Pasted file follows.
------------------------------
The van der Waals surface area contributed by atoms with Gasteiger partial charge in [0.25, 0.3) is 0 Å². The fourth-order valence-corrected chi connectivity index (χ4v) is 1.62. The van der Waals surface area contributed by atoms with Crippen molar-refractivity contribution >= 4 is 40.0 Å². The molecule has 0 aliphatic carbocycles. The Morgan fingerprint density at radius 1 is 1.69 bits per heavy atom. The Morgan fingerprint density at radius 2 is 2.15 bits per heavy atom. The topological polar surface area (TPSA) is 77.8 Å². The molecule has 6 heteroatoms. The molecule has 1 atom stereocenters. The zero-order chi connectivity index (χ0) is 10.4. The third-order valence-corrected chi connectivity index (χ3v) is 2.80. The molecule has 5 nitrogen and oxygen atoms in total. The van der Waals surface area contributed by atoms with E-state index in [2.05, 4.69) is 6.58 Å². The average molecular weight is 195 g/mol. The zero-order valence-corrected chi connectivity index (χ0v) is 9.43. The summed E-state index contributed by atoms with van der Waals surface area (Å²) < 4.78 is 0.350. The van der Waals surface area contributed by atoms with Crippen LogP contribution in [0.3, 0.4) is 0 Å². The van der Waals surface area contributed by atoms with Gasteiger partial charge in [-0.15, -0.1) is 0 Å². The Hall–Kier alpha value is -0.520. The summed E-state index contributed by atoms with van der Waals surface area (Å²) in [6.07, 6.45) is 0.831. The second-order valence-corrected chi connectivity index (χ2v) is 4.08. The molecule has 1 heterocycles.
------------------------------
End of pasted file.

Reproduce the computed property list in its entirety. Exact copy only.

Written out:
The van der Waals surface area contributed by atoms with Gasteiger partial charge in [0.25, 0.3) is 0 Å². The fourth-order valence-corrected chi connectivity index (χ4v) is 1.62. The van der Waals surface area contributed by atoms with Crippen molar-refractivity contribution >= 4 is 40.0 Å². The molecule has 0 aliphatic carbocycles. The Morgan fingerprint density at radius 1 is 1.69 bits per heavy atom. The Morgan fingerprint density at radius 2 is 2.15 bits per heavy atom. The topological polar surface area (TPSA) is 77.8 Å². The molecule has 6 heteroatoms. The molecule has 1 atom stereocenters. The zero-order chi connectivity index (χ0) is 10.4. The third-order valence-corrected chi connectivity index (χ3v) is 2.80. The molecule has 5 nitrogen and oxygen atoms in total. The van der Waals surface area contributed by atoms with E-state index in [2.05, 4.69) is 6.58 Å². The average molecular weight is 195 g/mol. The zero-order valence-corrected chi connectivity index (χ0v) is 9.43. The summed E-state index contributed by atoms with van der Waals surface area (Å²) < 4.78 is 0.350. The van der Waals surface area contributed by atoms with Crippen LogP contribution in [0.3, 0.4) is 0 Å². The van der Waals surface area contributed by atoms with Gasteiger partial charge in [-0.15, -0.1) is 0 Å². The Hall–Kier alpha value is -0.520. The summed E-state index contributed by atoms with van der Waals surface area (Å²) in [6.07, 6.45) is 0.831. The second-order valence-corrected chi connectivity index (χ2v) is 4.08. The molecule has 1 heterocycles.